Brown returns to his most successful character with an all-new Robert Langdon adventure, this time centered in Spain and focusing on more modern art. Langdon starts off the book as the guest of former student-turned-billionaire Edmond Kirsch, who is staging a provocative presentation at the Guggenheim Museum Bilbao and hinting at the answers to two of the fundamental questions of human existence. Naturally, things go very, very wrong, and Langdon soon finds himself fleeing to Barcelona with museum director Ambra Vidal and working desperately to discover a password Kirsch left behind that will unlock all of the billionaire’s secrets. Their opponent, however, seems to be all-knowing, and firmly rooted in the Spanish royal palace—but there’s no one on Earth more equipped to deal with codes and symbols than Robert Langdon.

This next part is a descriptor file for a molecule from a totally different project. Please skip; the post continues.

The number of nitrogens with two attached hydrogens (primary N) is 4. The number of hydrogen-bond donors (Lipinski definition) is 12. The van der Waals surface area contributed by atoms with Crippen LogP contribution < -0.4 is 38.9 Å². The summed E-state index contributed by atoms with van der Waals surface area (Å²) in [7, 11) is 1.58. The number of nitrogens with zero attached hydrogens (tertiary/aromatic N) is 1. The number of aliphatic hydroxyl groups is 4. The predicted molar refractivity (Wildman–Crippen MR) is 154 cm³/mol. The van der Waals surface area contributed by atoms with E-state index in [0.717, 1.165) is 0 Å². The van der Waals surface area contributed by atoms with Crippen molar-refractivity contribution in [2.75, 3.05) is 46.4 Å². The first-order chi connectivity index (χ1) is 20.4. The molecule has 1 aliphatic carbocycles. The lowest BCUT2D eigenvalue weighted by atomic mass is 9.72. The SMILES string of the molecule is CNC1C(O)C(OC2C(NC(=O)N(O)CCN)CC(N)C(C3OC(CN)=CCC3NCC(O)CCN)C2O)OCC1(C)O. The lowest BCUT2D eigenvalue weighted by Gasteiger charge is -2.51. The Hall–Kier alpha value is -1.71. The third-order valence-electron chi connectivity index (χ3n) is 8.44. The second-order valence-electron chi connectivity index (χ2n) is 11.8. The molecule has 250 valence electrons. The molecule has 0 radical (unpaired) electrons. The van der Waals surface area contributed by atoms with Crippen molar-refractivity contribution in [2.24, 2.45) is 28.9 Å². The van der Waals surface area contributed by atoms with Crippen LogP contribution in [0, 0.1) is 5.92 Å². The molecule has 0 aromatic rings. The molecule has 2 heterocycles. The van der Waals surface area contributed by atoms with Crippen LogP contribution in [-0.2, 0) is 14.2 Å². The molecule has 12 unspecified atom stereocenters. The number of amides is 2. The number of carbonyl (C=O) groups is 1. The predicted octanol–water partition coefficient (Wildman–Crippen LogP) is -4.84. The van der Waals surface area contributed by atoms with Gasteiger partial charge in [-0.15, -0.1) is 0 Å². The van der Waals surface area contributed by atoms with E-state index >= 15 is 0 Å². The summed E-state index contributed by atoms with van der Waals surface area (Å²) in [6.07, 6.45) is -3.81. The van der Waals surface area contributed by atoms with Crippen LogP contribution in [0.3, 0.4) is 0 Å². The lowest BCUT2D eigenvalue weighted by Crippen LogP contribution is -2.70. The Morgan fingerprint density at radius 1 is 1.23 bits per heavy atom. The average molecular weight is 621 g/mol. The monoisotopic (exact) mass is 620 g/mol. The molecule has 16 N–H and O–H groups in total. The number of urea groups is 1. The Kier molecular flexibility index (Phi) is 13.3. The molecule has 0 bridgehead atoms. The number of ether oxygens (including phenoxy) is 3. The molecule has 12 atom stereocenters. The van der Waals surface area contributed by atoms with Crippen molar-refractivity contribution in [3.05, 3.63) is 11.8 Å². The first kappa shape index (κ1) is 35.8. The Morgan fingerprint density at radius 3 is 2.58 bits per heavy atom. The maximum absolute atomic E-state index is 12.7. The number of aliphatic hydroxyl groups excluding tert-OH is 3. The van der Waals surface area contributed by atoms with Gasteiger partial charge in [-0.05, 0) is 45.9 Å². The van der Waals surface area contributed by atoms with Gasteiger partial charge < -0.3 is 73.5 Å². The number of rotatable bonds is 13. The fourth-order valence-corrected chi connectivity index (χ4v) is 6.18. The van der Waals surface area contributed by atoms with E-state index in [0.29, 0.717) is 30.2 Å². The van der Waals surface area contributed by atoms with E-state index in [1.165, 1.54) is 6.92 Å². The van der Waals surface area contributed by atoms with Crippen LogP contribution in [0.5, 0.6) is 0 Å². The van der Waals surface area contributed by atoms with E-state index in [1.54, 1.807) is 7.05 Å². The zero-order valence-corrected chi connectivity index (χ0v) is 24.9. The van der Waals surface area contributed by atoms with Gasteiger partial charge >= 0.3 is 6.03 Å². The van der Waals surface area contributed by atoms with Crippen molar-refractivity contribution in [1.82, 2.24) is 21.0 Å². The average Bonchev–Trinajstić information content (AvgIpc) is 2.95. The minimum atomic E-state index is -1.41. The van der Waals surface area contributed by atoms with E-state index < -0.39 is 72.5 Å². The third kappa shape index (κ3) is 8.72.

Two Kinds of Truth, by Michael Connelly
    Connelly returns to the world of Harry Bosch with a pair of mysteries. Three decades ago, Bosch was convinced a man named Preston Borders was guilty of raping and murdering three young women, but the district attorney only pursued one case, convicting Borders of the murder of Danielle Skyler. Borders has been on death row ever since, but suddenly new DNA evidence seems to exonerate him, so he files a habeas corpus petition and seems determined to sue everyone involved. Bosch has nine days before the hearing to figure out what went sideways, but his efforts are complicated by the current murder he’s investigating, that of a pharmacist and his son, which has set off a chain reaction of revelations involving faked prescriptions. As Bosch prepares to go undercover as an addict for the first time in his life, even he might not be able to keep all of the clues straight.